The Problem of dairy for Fibromyalgia sufferers

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There are several diseases, including Fibromyalgia, that are adversely affected by the ingestion of milk. These comprise asthma, diabetes, migraines, osteoporosis, prostate problems, rheumatoid arthritis, sinus conditions, tuberculosis, colon cancer, etc.

The problem of dairy for Fibromyalgia sufferers

There are between 25 to 27 different proteins contained in milk products. One primary protein called Casein and it creates over 80% of all the proteins in cow milk. This protein increases the creation of mucus and, also, thickens it. It is also a main component in industrial adhesives, adhesives that are used to assemble furniture because of its capability to make a strong bond.

The normal person ingests dairy or a dairy-related product 3 to 8 times a day, and given the role of Casein as a thickening agent, it makes logic that it would have an adverse effect on the human body’s organs, mainly the prostate, the lungs and the bowels. An additional key ingredient is Caso-morphine. Like its name would propose, this protein mimics the effects of an opiate, making you feel sleepy.

Also, it has the influence of making you feel groggy, tired, and encouraging feelings of depression. Given that several Fibromyalgia patients frequently complain of cognitive complications commonly called ‘Fibro fog’, it might make sense to consider the removal of milk from your diet, given that you do not want to worsen this cognitive impairment.

IGF-1 is a potent growth hormone that is present in both humans and cows, but in dairy this growth hormone is genetically particular to the cow. Lacto-albumin is a milk protein that the New England Journal of Medicine associated in the development of juvenile and adult diabetes.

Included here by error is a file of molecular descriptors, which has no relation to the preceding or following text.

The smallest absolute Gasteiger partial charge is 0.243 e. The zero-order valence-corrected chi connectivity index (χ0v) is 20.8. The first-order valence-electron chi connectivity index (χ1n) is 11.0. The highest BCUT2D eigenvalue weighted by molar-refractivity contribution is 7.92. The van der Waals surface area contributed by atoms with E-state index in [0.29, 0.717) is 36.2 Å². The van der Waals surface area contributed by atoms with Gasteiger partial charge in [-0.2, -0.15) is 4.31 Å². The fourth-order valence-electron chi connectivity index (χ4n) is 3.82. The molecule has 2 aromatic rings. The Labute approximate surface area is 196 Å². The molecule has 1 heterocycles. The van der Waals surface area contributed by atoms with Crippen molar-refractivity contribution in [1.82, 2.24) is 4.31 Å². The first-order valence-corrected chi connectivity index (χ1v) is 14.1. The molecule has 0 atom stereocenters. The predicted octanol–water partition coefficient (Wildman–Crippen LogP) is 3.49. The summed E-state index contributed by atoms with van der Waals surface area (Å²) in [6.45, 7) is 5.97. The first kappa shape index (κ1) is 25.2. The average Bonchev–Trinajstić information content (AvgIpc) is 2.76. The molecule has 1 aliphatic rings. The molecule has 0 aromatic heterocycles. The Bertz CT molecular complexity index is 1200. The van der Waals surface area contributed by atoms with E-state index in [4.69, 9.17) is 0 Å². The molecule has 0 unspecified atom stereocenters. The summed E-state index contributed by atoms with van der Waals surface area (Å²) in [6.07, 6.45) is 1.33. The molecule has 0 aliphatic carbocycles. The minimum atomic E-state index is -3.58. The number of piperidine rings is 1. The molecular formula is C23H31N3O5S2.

What Other Things Does Dairy do to Fibromyalgia Patients?

One more main problem with dairy products is that they usually have the residue of several health aids given the cows to assist them grow. These contain over 50 hormones and 50 individual antibiotics. Also, dairy products frequently contain pesticides and herbicides like dioxin.

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Another difficulty is that bacteria and viruses often survive the pasteurization procedure, which can be specifically unsafe for Fibromyalgia patients who already have weakened immune systems. Blood, feces, and pus actually make it into dairy products, as well. The way this come about is that over-milked cows experience breakdowns of their udders, developing wounds which become infected.

This scum often makes its way into milk, as it actually cannot be strained out efficiently. With all of that said, there is no conclusive scientific proof that ingestion of dairy actually increases pain. But, having observed some of the bad and apparently toxic ingredients contained in dairy products, it is not irrational to determine that they could be provoking your Fibromyalgia symptoms.

How to Test if You Are Dairy Sensitive

Try removing dairy from your diet for 7 to 10 days. Keep a food journal and notice how your body reacts to this dietary adjustment. At the end of the 10 days take specific account of your body and your health. Do you feel lighter? Is it easier to move? Do you feel more calm and soothing? Obviously, without solid assenting scientific proof, we would not need to advocate for the removal of dairy.

What is essential to appreciate is that milk and the foods that have milk also comprise a variety of proteins, growth hormones and other apparently toxic substances that are worth observing in terms of their possible harmful effect on your Fibromyalgia pain

What Can Fibro Patients Use to Substitute Milk?

We certainly realize that in the meeting notes from your diet can be challenging. That said, there are some milk replacements you should examine. And not all of them are bad-tasting.

  • Soymilk is usually used as a dairy replacement. It originates from the soybean and performs similarly to milk, but with the additional advantage of not having all of the nasty growth hormones and other contaminated chemicals in it.
  • Almond milk is an additional substitute.

Absolutely, take the time to look around and compare several milk alternatives. There are a number of them available and they are made by diverse brands. You may want to find a dairy substitute that is little in calories, or one that has a specific flavor, but the next time you are in your local grocery store make certain to check what choices are offered.